This post is sponsored by Lexington Law.
Wanna know a secret? There are some credit facts that work in your financial favor. All you have to do is make sure you’re taking advantage of them to improve your credit — trust me, your future self will thank you!
So what does budgeting to improve your credit look like? Here are four things that can be applied to your current budget that will help you improve your credit over time and help put you in a better place financially.
It might take some tweaking to make these fit in your current budget. I covered some guidelines for this in this post — How To Budget Your Paycheck. Think of these methods as an addendum to that — maximizing your current budget for improved credit. These tips will help you effectively create a budget that allows you to live the life you want while improving credit for the life you want to live in the future.
How To Budget To Improve Your Credit
1. Prioritizing debt payoff.
Your debt pays a big role in your credit score because of your utilization ratio. This ratio is calculated by dividing the amount of credit available to you by the amount of credit you’re using.
Say you have $20,000 in available credit and you’re carrying balances of $15,000. Your aggregate utilization ratio is 75%. It’s recommended to keep this number below 30% so that it does not negatively impact your credit score.
There are two types of utilization when it comes to your credit: aggregate and line item. Aggregate is the ratio of your total credit available and the total credit you’re using. Line item is per each individual line of credit. Low credit utilization is key to a good credit score!
So going off of the previous example, if one line of credit you have is $10,000 and you’re maxed out and using all $10,000, then your line item utilization is 100%. This is not doing you any favors when it comes to calculating your credit score — remember, your utilization ratio makes up 30% of your score calculation.
Reducing your debt to credit ratio as much as possible, or in the very least to below 30% of your total available credit, can help improve your credit score. Here’s a quiz on credit utilization to help you understand it better!
In your budget…
… put as much as you can towards debt repayment. Even doing so temporarily to get your utilization below 30% is worth the effort.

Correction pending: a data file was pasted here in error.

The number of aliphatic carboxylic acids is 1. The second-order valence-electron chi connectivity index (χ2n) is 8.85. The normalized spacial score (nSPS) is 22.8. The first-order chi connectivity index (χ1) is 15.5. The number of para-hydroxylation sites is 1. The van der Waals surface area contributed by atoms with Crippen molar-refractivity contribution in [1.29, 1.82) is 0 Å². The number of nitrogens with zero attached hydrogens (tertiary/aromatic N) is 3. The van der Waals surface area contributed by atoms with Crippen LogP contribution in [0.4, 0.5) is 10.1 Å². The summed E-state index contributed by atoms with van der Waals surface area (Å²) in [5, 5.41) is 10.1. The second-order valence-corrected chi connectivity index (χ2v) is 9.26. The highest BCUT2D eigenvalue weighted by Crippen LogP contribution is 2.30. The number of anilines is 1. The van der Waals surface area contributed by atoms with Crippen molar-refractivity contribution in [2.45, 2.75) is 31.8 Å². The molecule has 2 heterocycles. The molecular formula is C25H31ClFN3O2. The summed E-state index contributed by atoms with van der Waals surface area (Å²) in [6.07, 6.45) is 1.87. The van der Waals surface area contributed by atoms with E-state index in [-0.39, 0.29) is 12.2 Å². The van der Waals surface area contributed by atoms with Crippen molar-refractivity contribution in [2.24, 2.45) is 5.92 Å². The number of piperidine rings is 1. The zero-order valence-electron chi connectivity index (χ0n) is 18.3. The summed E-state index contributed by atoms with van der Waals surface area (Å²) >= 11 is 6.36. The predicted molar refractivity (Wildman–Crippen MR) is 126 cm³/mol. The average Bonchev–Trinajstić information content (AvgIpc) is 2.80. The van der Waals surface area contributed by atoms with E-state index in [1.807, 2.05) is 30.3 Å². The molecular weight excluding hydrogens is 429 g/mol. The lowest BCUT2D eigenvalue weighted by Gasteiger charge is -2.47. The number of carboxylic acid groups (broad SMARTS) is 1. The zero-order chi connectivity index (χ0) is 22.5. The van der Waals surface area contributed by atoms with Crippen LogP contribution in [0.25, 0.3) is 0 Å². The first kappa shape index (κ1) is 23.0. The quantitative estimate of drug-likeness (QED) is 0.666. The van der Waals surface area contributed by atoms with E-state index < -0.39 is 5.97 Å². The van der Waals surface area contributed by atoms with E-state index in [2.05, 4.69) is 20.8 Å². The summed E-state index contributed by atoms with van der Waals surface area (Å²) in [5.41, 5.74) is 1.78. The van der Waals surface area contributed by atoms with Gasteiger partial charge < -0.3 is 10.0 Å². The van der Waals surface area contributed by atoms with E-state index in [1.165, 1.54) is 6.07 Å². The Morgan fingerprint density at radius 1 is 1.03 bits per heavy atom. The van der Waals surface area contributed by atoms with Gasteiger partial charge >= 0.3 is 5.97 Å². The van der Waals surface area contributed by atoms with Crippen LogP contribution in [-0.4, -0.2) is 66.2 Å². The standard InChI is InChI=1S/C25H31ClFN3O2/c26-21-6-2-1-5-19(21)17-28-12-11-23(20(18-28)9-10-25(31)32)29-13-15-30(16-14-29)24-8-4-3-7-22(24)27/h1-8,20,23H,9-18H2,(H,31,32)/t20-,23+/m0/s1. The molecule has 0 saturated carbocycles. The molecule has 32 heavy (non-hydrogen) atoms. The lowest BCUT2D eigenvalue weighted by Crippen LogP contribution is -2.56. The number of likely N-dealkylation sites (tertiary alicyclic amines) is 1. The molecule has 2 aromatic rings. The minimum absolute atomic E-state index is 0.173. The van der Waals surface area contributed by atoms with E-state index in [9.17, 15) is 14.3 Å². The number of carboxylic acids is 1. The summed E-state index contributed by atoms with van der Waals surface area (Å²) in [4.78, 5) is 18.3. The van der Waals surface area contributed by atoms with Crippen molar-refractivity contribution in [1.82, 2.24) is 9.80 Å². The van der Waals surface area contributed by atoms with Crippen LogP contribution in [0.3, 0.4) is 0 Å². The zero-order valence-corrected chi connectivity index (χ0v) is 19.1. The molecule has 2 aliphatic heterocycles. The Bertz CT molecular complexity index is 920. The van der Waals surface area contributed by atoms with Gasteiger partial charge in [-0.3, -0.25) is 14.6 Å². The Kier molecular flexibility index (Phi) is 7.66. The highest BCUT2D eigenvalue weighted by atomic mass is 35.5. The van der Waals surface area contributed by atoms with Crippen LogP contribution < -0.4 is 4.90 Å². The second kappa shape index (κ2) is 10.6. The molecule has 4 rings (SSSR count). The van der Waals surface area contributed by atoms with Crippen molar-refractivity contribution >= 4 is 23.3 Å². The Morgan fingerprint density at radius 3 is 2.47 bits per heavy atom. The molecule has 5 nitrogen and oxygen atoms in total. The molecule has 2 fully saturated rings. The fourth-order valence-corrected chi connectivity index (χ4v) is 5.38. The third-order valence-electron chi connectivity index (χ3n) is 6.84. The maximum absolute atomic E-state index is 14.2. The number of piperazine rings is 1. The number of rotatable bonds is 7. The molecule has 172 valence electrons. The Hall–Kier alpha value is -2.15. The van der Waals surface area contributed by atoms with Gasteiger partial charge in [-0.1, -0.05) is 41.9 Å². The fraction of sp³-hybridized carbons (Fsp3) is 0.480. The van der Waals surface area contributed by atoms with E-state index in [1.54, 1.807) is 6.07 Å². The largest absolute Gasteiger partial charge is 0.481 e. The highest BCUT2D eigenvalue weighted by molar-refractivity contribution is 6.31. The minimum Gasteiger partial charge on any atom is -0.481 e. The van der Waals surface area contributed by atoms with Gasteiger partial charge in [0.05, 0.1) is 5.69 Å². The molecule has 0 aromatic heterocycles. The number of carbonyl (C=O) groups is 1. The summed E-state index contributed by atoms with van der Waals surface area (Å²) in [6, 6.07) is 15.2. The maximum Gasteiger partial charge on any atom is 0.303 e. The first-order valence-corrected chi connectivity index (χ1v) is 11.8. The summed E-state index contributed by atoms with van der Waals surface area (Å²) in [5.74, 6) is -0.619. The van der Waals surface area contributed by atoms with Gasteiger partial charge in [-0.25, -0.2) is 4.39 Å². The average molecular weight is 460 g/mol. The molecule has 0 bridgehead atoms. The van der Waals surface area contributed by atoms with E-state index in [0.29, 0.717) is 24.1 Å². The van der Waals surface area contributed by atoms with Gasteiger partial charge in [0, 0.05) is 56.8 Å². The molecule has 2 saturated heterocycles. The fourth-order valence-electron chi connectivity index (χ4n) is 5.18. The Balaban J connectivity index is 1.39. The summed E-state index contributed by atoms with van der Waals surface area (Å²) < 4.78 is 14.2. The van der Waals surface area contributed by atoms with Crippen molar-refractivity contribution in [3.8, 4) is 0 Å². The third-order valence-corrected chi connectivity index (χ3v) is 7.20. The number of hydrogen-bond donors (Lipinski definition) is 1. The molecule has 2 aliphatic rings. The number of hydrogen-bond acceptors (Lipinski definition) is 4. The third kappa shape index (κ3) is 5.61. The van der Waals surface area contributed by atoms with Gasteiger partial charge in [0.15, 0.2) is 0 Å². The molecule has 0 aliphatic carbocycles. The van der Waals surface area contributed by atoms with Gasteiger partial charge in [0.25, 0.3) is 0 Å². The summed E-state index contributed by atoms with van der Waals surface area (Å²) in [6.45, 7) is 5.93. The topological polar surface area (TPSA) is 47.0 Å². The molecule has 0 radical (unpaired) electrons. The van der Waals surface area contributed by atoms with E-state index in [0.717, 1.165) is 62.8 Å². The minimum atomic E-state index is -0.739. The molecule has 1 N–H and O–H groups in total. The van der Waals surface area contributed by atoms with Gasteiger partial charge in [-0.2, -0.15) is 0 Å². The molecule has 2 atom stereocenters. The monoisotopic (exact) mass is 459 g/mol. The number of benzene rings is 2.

2. Make all of your payments on time.
Did you know that your payment history makes up 35% of your credit score? It’s the largest factor and carries a lot of weight in your score calculation.
Now, I don’t just mean your credit card payments. This is for everything that you have due because any institution you owe money to (like your landlord, for example) can report late payments to the credit bureaus. They might not always do so, but in cases like an eviction, it’s something you want to take very seriously as a judgement remains on your credit report for seven years.
On-time payments don’t have to be reported (and generally are not) so unless late payments are reported it’s just assumed you’re making your payments on time.
According to Lexington Law, a payment doesn’t become delinquent until the 30-day mark. That’s when creditors can report the late payment which can drop your credit score. The later the payment is, the more harsh the consequences become.
And while a single late payment might not impact your credit significantly, you’ll most likely be charged a late fee which is money you could have saved just by making the payment on time!
In your budget…
… make sure you have the cash to make all of your payments when they’re due. An emergency fund, we’ll talk about this in a minute, can also help you with any potential cash flow problems you might have. For example, say your paycheck is delayed a week for some reason but your rent is still due. Your emergency fund can help get you through.